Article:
What is behind the myth of Bob Marley | Culture

We know that Bob Marley (1945-1981) still stands out among the most profitable stars. Your position in the hit parade of the commercially active deceased is explained by a genuinely global fame and by the hook of his merchandising: Any product bearing your name or image is salable (and that includes everything from textiles to a marijuana brand). Everything that revolves around Marley is inordinate, including his bibliography: some 500 books.

And yet much of his legend is based on fables and misunderstandings. Which makes sense in the case of Jamaica, where – according to the saying – “you will not find facts, but versions” (understood as a nod to one of the many inventions of local record companies, which multiplied the versions of hit songs, often from the same recording). In general, what we are told about Marley requires correction or clarification. His own existence is often portrayed as a metaphor for colonialism: the white British officer impregnating a village girl. It turns out that Norval Marley was Jamaican by birth, a militarized engineer during World War II who tried to help support his son Robert. Cedella Booker was not a model mother either: she did not take much care of the boy. Cedella’s life was intense: before marrying an American, she had a complicated relationship with the father of Bunny Wailer, her son’s future partner in The Wailers. And Bob needed every possible support. In the cruel hierarchy of the ghetto, his skin was a handicap: They called him “the German boy” or “the little yellow one.”

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It is impossible to imagine today the poverty that Bob Marley knew. His widow, Rita, remembered days in which she had to hide her nakedness, while drying the only clothes she had. And we talked about someone who enjoyed a certain reputation as a singer. An idea of ​​his desperation: he emigrated to the United States and worked in factories of DuPont and Chrysler. The possibility of being recruited to fight in Vietnam made him return to the Caribbean.

The Jamaican music industry treated The Wailers as vilely as the rest of its artists: they were even ripped off by now sanctified characters, such as producer Lee Perry. In return, they had abundant recording opportunities, reflecting the slowdown in the ska to him rock steady and the reggae. A non-exhaustive compilation, The complete Bob Marley & The Wailers 1967-1972, covers 11 compact discs, and that ends before his contract with Island Records.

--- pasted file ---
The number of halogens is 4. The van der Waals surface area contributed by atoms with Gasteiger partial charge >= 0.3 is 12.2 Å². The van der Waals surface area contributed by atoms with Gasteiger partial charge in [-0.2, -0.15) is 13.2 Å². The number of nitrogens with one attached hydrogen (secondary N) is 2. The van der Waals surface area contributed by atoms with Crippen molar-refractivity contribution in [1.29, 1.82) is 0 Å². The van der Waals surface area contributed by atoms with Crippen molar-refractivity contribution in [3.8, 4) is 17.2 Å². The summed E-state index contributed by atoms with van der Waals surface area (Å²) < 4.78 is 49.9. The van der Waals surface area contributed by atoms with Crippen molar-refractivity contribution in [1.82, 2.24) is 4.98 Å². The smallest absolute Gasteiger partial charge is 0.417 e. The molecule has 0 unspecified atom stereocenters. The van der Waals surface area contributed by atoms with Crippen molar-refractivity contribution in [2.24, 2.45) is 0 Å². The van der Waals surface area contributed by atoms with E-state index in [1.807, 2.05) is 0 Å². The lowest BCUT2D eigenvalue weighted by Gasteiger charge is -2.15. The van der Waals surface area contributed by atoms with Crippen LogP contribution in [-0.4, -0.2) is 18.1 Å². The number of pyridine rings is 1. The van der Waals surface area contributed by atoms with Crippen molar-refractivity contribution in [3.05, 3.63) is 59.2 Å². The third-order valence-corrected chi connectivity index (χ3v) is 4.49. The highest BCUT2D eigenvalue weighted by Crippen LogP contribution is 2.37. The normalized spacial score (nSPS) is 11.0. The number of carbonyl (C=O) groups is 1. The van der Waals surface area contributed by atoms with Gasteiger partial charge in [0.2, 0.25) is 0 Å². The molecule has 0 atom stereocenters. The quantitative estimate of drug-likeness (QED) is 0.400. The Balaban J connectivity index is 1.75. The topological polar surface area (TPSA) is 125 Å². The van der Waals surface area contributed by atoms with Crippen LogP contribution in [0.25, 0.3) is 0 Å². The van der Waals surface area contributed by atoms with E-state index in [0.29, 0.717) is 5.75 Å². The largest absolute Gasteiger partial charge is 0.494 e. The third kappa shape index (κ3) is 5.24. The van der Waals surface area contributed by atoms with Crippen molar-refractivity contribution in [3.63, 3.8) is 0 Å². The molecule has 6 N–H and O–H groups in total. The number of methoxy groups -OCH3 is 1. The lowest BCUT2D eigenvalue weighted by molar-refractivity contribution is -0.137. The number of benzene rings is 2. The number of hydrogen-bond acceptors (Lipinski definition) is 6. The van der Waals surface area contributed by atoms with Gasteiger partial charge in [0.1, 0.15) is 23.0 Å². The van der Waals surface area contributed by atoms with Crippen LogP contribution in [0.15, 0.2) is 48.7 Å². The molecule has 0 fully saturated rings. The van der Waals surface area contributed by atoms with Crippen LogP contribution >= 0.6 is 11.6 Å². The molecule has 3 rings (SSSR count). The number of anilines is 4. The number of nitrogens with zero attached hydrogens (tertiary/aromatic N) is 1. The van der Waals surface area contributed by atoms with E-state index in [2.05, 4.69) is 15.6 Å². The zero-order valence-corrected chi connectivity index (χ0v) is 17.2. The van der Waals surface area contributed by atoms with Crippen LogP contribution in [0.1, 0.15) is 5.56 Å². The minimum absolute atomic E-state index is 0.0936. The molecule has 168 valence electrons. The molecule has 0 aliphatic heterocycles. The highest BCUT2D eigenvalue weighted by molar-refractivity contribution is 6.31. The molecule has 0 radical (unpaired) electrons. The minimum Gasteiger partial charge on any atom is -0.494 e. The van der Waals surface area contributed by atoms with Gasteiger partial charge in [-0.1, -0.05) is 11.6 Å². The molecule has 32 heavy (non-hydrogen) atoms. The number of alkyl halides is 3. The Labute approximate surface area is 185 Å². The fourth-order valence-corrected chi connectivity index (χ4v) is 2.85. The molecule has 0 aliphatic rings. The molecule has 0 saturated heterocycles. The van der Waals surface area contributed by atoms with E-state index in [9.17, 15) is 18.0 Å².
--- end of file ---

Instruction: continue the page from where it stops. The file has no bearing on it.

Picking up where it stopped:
Bob Marley, in front of his home in Kingston, where he was shot in 1976.
Bob Marley, in front of his home in Kingston, where he was shot in 1976.DAVID BURNETT

Abandoned in London by their latest “discoverer”, Texan vocalist Johnny Nash, The Wailers fell under the protection of Chris Blackwell, a white Englishman raised in Jamaica. Although purists prefer the raw past records, the founder of Island conceived the enormous audacity to steer the group towards the countercultural market, adding synthesizer and rock guitar to the Jamaican sessions. He didn’t haggle on budgets and got bright, beautifully packaged albums. It is also true that Blackwell broke up The Wailers, originally a vocal trio in the style of The Impressions, to release Bob as a solo artist. A move made with the complicity of Marley, who fell silent when Bunny Wailer was led to believe that they should perform on the American gay circuit (anathema to a rastafariano) and that did not calm the ego of the third member, the sulphurous Peter Tosh.

The myth of Marley as Che-Guevara-con-rastas also does not hold up. Because of his beliefs, he abhorred politics, and only his pre-eminence pushed him to mediate the murderous confrontation between the island’s main parties, the JLP and the PNP; in fact, he had some sympathy for right-wing Edward Seaga [primer ministro de Jamaica entre 1980 y 1989], who at least exhibited musical sensibility. He suffered a mysterious attack, the basis of the celebrated novel Brief history of seven murders (Malpaso) by Marlon James.

An idea of ​​his despair: he emigrated to the United States and worked in factories of DuPont and Chrysler

Apart from some gestures facing the gallery, Marley did not act as a militant of the black power. He wanted to establish himself as an international star and, to that end, he collaborated with record labels, publicists, white journalists. He personally saw to it that many visiting pens to Jamaica survived in what, despite the tourist veneer, was a Third World country, with a poisonous racial climate and brutal violence. It remains to do the portrait of Marley as a businessman on a Jamaican scale, determined to control the means of production with Tuff Gong, studio and record company. He sought to gain a black audience, which explains his costly approaches to Africa and the humility of working as an opening act for groups in a certain decline, such as Sly & the Family Stone or The Commodores.

His business prudence failed him when he fell ill. The prejudices rastafarianos They prevented him from seeking sensible treatments for melanoma, although he ultimately opted for dubious alternative therapies. The wise men of the tribe offered useless advice: only the females around him dared to cut their dreadlocks, the clump of hair that prevented him from sleeping. The same mentors discouraged him from making a will, despite the fact that he left several wives, a minimum of 11 children and a contractual tangle. Armies of lawyers consumed millions of dollars in court battles between would-be heirs, estate managers, and former associates who were hoping for a slice of the pie. Few were happy.

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